Rxi Pharmaceuticals (NASDAQ:RXII)
On Tuesday April 19, 2016 Rxi Pharmaceuticals announced that it would present pre-clinical data at a medical conference, known as 2016 ARVO Conference. ARVO stands for Association for Research in Vision and Ophthalmology. The pre-clinical data to be presented will be the company’s drug in corneal scarring. In order to prevent injury to the eye, doctors prescribe steroid eye drops or antibiotics. This is done in an attempt to curb corneal scarring from occurring.
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The Press Release sheds light on the Poster that will be presented:
“On Sunday, May 1, 2016, new data from ongoing research utilizing the Company’s proprietary RNAi platform in the area of therapeutic topical delivery to the eye, will be presented in the 3:15 – 5:00 p.m. PDT poster session: Corneal Wound Repair and Healing. These data may be viewed on Poster 1280 – D0228 entitled, “sd-rxRNA®: Self-Delivering RNAi Compounds Show Potential for Corneal Indications Following Topical Application.”
There are some current treatments for corneal scarring but they are very invasive, and sometimes don’t even help the problem in question. For example, some treatment options are laser surgery to reduce scarring, and corneal transplant surgery. Rxi is creating a topical gel that will be used to heal corneal scars, and thus save patients from further damage. In addition applying a topical gel is less intrusive than the other methods mentioned above. The reason why Rxi can turn its RNAi technology, sd-rxRNA, into liquid form is because it is soluble. It can be converted into liquid or topical form, and that is a great advantage for creating a corneal scar drug.
Sarepta Therapeutics (NASDAQ:SRPT)
On Thursday April 21, 2016 shares of Sarepta Therapeutics tumbled by 44% after the FDA briefing documents posted a negative perception about the efficacy of Eteplirsen. The drug, Eteplirsen, had been in clinical trials to treat patients with a rare muscle-wasting disease known as Duchenne Muscular Dystrophy or DMD. The FDA was not to keen on the data! Matter of fact, they were quick to state that they can’t approve a drug just because it’s an unmet medial need. It has to show some statistical evidence of clinical efficacy, and that statement was made clear by the FDA.
“Although FDA is prepared to be flexible with respect to a devastating illness with no treatment options, we cannot approve drugs for which substantial evidence of effectiveness has not been established”
The question of the efficacy was just part of the problem, because an even bigger problems still loomed. One problem was that the trial was done only using 12 patients. The problem with this, is that a trial can’t obtain the proper statistical analysis with such a small patient population. I think that Sarepta would have been better off recruiting at least 35 to 40 patients, only then would the FDA feel more comfortable with the trial design. The final problem is that the trial that was done, had no control — placebo — in place. In order to see if the Eteplirsen was working in DMD patients, the company should have had a placebo arm to be able to compare the data. Instead, Sarepta chose the shortcut way and compared their drug with historical control.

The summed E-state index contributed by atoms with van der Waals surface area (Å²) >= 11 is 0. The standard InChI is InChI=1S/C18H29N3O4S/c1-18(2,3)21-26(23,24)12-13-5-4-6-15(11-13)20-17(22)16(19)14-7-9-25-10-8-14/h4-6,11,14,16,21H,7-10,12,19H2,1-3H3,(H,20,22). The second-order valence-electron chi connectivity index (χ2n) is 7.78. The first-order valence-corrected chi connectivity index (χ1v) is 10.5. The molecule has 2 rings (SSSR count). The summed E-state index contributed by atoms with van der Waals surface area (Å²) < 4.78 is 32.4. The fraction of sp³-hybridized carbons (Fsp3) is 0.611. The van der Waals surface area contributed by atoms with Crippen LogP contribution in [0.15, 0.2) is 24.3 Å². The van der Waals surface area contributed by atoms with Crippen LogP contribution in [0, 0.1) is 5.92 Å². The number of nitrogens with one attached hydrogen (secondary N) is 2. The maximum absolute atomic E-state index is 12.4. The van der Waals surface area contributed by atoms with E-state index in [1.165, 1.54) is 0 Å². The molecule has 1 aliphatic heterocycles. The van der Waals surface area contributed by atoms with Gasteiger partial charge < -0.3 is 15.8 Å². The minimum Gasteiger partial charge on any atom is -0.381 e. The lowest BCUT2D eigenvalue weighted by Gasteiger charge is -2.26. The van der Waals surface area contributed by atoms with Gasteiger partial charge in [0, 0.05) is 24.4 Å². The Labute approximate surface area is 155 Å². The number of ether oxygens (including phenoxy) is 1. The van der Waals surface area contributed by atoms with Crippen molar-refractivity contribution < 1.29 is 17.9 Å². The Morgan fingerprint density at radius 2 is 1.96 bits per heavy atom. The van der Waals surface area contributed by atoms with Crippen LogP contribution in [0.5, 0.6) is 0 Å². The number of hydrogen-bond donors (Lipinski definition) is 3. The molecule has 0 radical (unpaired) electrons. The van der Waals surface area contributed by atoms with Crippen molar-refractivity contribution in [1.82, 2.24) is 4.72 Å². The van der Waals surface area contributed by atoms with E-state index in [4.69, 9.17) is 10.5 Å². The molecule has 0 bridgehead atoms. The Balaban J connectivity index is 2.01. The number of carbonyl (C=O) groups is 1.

UPDATE: FDA advisory panel voted 4/25/16:
Panel tone was overall negative, and the final vote outcome for approval was 3 “yes” 7 “no” and 3 “abstain” This means that the panel was not satisfied with the efficacy or trial design of the Eteplirsen trial. The main concern cited during the panel discussion, which was cited by a majority of the panel members, was that there was no placebo, and everything was compared to historical control. Historical control is bad because it doesn’t identify data that is current. Which is why the panel members were really frustrated with this detail.
Is there any hope left for Sarepta’s Etelplirsen approval in DMD? There is a small chance left, but with this overall negative adcom panel vote I would say there’s probably a 5% chance of approval. Only if the FDA disregards the advisory panel’s recommendation will Eteplirsen be approved. The FDA has a few times in the past done this, but it is very rare and I don’t expect it to happen in this instance. The final FDA review on whether to approve Eteplirsen or not is set to take place on May 26.
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Disclosure: Long Rxi Pharmaceuticals (RXII)
[Image Courtesy of Wikipedia]